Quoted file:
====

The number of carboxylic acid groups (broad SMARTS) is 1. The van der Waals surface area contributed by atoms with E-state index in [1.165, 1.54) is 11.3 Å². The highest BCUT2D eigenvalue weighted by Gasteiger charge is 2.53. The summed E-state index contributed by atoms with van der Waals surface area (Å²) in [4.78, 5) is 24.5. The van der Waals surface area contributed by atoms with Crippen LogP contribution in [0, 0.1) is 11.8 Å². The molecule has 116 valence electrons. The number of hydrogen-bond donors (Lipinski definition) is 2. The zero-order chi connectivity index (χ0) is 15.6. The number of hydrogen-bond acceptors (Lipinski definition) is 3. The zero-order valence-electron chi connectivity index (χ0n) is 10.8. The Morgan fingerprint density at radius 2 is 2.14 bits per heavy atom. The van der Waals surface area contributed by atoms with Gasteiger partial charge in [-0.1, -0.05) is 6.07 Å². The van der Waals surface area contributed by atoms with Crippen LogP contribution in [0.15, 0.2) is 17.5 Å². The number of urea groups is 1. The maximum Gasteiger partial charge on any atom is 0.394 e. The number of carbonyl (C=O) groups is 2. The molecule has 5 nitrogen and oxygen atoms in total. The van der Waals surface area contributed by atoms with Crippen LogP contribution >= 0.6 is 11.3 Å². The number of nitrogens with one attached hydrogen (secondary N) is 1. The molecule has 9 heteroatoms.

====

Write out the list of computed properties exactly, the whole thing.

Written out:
The number of carboxylic acid groups (broad SMARTS) is 1. The van der Waals surface area contributed by atoms with E-state index in [1.165, 1.54) is 11.3 Å². The highest BCUT2D eigenvalue weighted by Gasteiger charge is 2.53. The summed E-state index contributed by atoms with van der Waals surface area (Å²) in [4.78, 5) is 24.5. The van der Waals surface area contributed by atoms with Crippen LogP contribution in [0, 0.1) is 11.8 Å². The molecule has 116 valence electrons. The number of hydrogen-bond donors (Lipinski definition) is 2. The zero-order chi connectivity index (χ0) is 15.6. The number of hydrogen-bond acceptors (Lipinski definition) is 3. The zero-order valence-electron chi connectivity index (χ0n) is 10.8. The Morgan fingerprint density at radius 2 is 2.14 bits per heavy atom. The van der Waals surface area contributed by atoms with Gasteiger partial charge in [-0.1, -0.05) is 6.07 Å². The van der Waals surface area contributed by atoms with Crippen LogP contribution in [0.15, 0.2) is 17.5 Å². The number of urea groups is 1. The maximum Gasteiger partial charge on any atom is 0.394 e. The number of carbonyl (C=O) groups is 2. The molecule has 5 nitrogen and oxygen atoms in total. The van der Waals surface area contributed by atoms with Crippen LogP contribution >= 0.6 is 11.3 Å². The number of nitrogens with one attached hydrogen (secondary N) is 1. The molecule has 9 heteroatoms.